A U.S. soldier has been nicknamed the “Ace of Syria” after shooting down half a dozen drones while deployed to northeastern Syria recently, Task and Purpose reported Tuesday after noticing a late March Army press release on the subject. His name is Spc. Dylan Green, an infantryman with Alpha Company, 2nd Battalion, 14th Infantry Regiment, 2nd Brigade Combat Team, 10th Mountain Division. T&P has more, here. 

Regional analysis: While Iran-backed militias have scaled back their drone and rocket attacks on U.S. troops, those same militias under Iraq’s Axis of Resistance umbrella have “run a parallel strike campaign against Israel since the outbreak of the Gaza war last October,” Hamdi Malik and Mike Knights of the Washington Institute write in a new two-part assessment of that Axis of Resistance. Find part one here; and part two, with more of a focus on activity closer to Jordan, here.

Why bring it up: “Iran’s local proxies have learned that if you attack Israel/Saudi/UAE/Bahrain/Kuwait, or threaten Jordan, or kill Iraqi citizens, then the U.S. just doesn’t care, which is taken as a green light,” Knights writes.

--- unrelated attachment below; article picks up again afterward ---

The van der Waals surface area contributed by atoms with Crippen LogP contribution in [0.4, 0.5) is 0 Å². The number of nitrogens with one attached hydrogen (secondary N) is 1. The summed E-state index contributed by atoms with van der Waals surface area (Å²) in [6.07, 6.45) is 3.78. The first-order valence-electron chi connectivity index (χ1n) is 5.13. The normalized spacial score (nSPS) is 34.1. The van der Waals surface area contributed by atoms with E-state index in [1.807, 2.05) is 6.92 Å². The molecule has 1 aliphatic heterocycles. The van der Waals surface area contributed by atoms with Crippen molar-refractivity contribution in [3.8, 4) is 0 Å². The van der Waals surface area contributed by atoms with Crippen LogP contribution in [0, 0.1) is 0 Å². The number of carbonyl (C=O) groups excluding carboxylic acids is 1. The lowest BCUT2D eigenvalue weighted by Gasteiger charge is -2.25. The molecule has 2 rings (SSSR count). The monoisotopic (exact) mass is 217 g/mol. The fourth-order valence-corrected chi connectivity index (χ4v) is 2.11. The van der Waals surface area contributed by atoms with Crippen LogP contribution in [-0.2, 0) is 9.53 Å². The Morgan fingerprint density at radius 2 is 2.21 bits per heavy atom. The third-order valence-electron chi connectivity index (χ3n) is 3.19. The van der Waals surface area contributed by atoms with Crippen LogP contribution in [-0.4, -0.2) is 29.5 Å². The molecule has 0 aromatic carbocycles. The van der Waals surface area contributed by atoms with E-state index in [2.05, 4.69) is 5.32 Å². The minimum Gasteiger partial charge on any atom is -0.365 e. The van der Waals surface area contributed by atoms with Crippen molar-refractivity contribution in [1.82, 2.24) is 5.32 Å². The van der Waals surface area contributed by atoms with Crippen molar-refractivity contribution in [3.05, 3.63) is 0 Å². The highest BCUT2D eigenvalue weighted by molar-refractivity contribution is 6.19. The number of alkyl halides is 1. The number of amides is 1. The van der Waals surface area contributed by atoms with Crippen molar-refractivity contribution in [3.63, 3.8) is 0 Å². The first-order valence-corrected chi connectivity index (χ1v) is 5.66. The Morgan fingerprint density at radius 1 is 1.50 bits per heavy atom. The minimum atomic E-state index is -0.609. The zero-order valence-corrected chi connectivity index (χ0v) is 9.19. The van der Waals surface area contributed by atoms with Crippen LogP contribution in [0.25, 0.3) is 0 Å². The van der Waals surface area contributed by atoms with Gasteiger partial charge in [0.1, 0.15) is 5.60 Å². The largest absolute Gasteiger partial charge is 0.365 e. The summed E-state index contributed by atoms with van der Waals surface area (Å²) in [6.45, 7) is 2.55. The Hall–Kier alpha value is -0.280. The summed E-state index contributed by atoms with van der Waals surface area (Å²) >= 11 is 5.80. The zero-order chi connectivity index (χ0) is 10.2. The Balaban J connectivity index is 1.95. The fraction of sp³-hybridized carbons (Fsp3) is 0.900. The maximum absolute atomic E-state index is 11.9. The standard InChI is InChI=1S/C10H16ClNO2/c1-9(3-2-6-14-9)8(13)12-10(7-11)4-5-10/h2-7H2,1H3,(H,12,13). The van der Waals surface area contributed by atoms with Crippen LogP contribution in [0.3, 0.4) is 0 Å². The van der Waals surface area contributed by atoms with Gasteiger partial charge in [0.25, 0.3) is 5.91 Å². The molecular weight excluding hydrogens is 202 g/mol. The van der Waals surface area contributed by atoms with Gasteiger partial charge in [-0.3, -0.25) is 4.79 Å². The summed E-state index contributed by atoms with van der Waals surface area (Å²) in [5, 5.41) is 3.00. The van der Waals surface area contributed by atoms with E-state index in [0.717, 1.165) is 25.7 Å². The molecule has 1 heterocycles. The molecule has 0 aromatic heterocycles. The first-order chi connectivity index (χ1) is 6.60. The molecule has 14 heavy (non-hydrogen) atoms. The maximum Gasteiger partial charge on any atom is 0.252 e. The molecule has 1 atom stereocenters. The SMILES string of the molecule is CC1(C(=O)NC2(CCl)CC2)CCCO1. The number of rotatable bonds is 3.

The U.S. military is still shooting down Houthi drone boats and UAVs off the coast of Yemen, defense officials at Central Command say. The last such public mention occurred Monday when CENTCOM said U.S. troops “destroyed an Iranian-backed Houthi terrorist unmanned surface vessel” that “presented a threat to U.S. and coalition forces and merchant vessels in the region.” Two days prior, U.S. forces destroyed two Houthi UAVs—one “over the Red Sea and the other was engaged on the ground prepared to launch.” 

Updated: View a map of maritime attacks in the Middle East going back to 2019, thanks to the Washington Institute’s Noam Raydan and Farzin Nadimi.

And U.S. and Jordanian troops are still carrying out near-daily humanitarian food drops to besieged Palestinians in Gaza. The Tuesday run dropped “over 50,680 U.S. meal equivalents into Northern Gaza,” CENTCOM said.